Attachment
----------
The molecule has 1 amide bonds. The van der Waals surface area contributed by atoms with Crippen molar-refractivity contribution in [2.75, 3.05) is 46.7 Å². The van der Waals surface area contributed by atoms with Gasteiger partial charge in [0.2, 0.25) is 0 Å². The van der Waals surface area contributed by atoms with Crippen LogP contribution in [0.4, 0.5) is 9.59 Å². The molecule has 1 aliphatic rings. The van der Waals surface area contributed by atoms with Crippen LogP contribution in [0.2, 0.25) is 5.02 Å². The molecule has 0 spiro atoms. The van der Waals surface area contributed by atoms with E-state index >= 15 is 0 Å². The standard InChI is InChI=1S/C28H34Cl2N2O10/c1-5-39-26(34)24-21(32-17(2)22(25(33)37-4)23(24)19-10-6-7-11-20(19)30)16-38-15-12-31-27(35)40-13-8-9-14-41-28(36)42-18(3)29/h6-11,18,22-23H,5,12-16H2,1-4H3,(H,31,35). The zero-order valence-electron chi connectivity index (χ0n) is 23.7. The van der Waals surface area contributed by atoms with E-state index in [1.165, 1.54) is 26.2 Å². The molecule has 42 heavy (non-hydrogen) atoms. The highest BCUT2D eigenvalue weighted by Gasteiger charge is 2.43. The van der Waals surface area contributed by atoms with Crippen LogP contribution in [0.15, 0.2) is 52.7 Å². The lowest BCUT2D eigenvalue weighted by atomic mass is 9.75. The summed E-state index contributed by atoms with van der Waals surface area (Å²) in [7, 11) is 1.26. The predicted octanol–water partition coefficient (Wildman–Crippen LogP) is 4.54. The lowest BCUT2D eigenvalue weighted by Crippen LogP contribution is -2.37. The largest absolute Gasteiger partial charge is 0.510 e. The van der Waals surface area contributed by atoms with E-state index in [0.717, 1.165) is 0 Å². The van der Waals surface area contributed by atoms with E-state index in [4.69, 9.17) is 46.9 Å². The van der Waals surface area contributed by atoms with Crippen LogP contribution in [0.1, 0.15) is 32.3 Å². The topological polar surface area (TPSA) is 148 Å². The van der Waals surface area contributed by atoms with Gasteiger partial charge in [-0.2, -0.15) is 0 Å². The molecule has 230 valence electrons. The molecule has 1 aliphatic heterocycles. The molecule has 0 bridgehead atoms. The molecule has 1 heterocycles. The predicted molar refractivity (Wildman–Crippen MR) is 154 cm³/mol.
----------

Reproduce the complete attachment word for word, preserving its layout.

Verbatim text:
The molecule has 1 amide bonds. The van der Waals surface area contributed by atoms with Crippen molar-refractivity contribution in [2.75, 3.05) is 46.7 Å². The van der Waals surface area contributed by atoms with Gasteiger partial charge in [0.2, 0.25) is 0 Å². The van der Waals surface area contributed by atoms with Crippen LogP contribution in [0.4, 0.5) is 9.59 Å². The molecule has 1 aliphatic rings. The van der Waals surface area contributed by atoms with Crippen LogP contribution in [0.2, 0.25) is 5.02 Å². The molecule has 0 spiro atoms. The van der Waals surface area contributed by atoms with E-state index >= 15 is 0 Å². The standard InChI is InChI=1S/C28H34Cl2N2O10/c1-5-39-26(34)24-21(32-17(2)22(25(33)37-4)23(24)19-10-6-7-11-20(19)30)16-38-15-12-31-27(35)40-13-8-9-14-41-28(36)42-18(3)29/h6-11,18,22-23H,5,12-16H2,1-4H3,(H,31,35). The zero-order valence-electron chi connectivity index (χ0n) is 23.7. The van der Waals surface area contributed by atoms with E-state index in [1.165, 1.54) is 26.2 Å². The molecule has 42 heavy (non-hydrogen) atoms. The highest BCUT2D eigenvalue weighted by Gasteiger charge is 2.43. The van der Waals surface area contributed by atoms with Crippen LogP contribution in [0.15, 0.2) is 52.7 Å². The lowest BCUT2D eigenvalue weighted by atomic mass is 9.75. The summed E-state index contributed by atoms with van der Waals surface area (Å²) in [7, 11) is 1.26. The predicted octanol–water partition coefficient (Wildman–Crippen LogP) is 4.54. The lowest BCUT2D eigenvalue weighted by Crippen LogP contribution is -2.37. The largest absolute Gasteiger partial charge is 0.510 e. The van der Waals surface area contributed by atoms with E-state index in [0.717, 1.165) is 0 Å². The van der Waals surface area contributed by atoms with E-state index in [4.69, 9.17) is 46.9 Å². The van der Waals surface area contributed by atoms with Crippen LogP contribution in [0.1, 0.15) is 32.3 Å². The topological polar surface area (TPSA) is 148 Å². The van der Waals surface area contributed by atoms with Gasteiger partial charge in [-0.2, -0.15) is 0 Å². The molecule has 230 valence electrons. The molecule has 1 aliphatic heterocycles. The molecule has 0 bridgehead atoms. The molecule has 1 heterocycles. The predicted molar refractivity (Wildman–Crippen MR) is 154 cm³/mol.